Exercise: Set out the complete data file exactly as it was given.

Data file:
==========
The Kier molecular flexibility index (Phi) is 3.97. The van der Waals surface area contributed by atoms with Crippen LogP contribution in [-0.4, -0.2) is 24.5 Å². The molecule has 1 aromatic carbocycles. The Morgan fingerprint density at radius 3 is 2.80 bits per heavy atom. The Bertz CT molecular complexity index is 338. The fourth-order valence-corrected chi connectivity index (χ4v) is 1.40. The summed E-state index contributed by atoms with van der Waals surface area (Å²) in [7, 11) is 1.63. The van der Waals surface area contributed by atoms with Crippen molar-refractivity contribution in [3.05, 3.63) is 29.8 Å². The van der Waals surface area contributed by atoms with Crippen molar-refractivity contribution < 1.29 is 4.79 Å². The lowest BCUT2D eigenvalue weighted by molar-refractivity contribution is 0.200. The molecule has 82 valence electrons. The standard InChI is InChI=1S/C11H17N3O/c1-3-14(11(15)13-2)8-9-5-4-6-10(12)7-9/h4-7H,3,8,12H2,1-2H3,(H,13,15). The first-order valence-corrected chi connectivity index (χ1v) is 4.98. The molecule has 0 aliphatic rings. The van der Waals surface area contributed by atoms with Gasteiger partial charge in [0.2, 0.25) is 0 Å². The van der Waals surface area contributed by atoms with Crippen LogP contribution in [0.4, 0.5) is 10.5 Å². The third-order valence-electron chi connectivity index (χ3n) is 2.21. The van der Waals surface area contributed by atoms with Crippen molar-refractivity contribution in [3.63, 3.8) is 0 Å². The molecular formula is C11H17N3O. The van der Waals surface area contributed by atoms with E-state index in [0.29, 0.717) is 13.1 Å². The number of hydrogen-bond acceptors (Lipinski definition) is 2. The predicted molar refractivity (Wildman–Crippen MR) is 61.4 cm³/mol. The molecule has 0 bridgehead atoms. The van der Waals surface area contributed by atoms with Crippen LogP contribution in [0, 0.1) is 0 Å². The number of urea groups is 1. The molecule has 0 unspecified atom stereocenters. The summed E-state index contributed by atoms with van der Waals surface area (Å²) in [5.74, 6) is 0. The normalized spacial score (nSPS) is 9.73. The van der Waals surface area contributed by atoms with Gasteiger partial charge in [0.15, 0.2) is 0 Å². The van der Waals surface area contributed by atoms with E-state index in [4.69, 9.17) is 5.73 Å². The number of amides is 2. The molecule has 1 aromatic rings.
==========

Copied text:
The Kier molecular flexibility index (Phi) is 3.97. The van der Waals surface area contributed by atoms with Crippen LogP contribution in [-0.4, -0.2) is 24.5 Å². The molecule has 1 aromatic carbocycles. The Morgan fingerprint density at radius 3 is 2.80 bits per heavy atom. The Bertz CT molecular complexity index is 338. The fourth-order valence-corrected chi connectivity index (χ4v) is 1.40. The summed E-state index contributed by atoms with van der Waals surface area (Å²) in [7, 11) is 1.63. The van der Waals surface area contributed by atoms with Crippen molar-refractivity contribution in [3.05, 3.63) is 29.8 Å². The van der Waals surface area contributed by atoms with Crippen molar-refractivity contribution < 1.29 is 4.79 Å². The lowest BCUT2D eigenvalue weighted by molar-refractivity contribution is 0.200. The molecule has 82 valence electrons. The standard InChI is InChI=1S/C11H17N3O/c1-3-14(11(15)13-2)8-9-5-4-6-10(12)7-9/h4-7H,3,8,12H2,1-2H3,(H,13,15). The first-order valence-corrected chi connectivity index (χ1v) is 4.98. The molecule has 0 aliphatic rings. The van der Waals surface area contributed by atoms with Gasteiger partial charge in [0.2, 0.25) is 0 Å². The van der Waals surface area contributed by atoms with Crippen LogP contribution in [0.4, 0.5) is 10.5 Å². The third-order valence-electron chi connectivity index (χ3n) is 2.21. The van der Waals surface area contributed by atoms with Crippen molar-refractivity contribution in [3.63, 3.8) is 0 Å². The molecular formula is C11H17N3O. The van der Waals surface area contributed by atoms with E-state index in [0.29, 0.717) is 13.1 Å². The number of hydrogen-bond acceptors (Lipinski definition) is 2. The predicted molar refractivity (Wildman–Crippen MR) is 61.4 cm³/mol. The molecule has 0 bridgehead atoms. The van der Waals surface area contributed by atoms with Crippen LogP contribution in [0, 0.1) is 0 Å². The number of urea groups is 1. The molecule has 0 unspecified atom stereocenters. The summed E-state index contributed by atoms with van der Waals surface area (Å²) in [5.74, 6) is 0. The normalized spacial score (nSPS) is 9.73. The van der Waals surface area contributed by atoms with Gasteiger partial charge in [0.15, 0.2) is 0 Å². The van der Waals surface area contributed by atoms with E-state index in [4.69, 9.17) is 5.73 Å². The number of amides is 2. The molecule has 1 aromatic rings.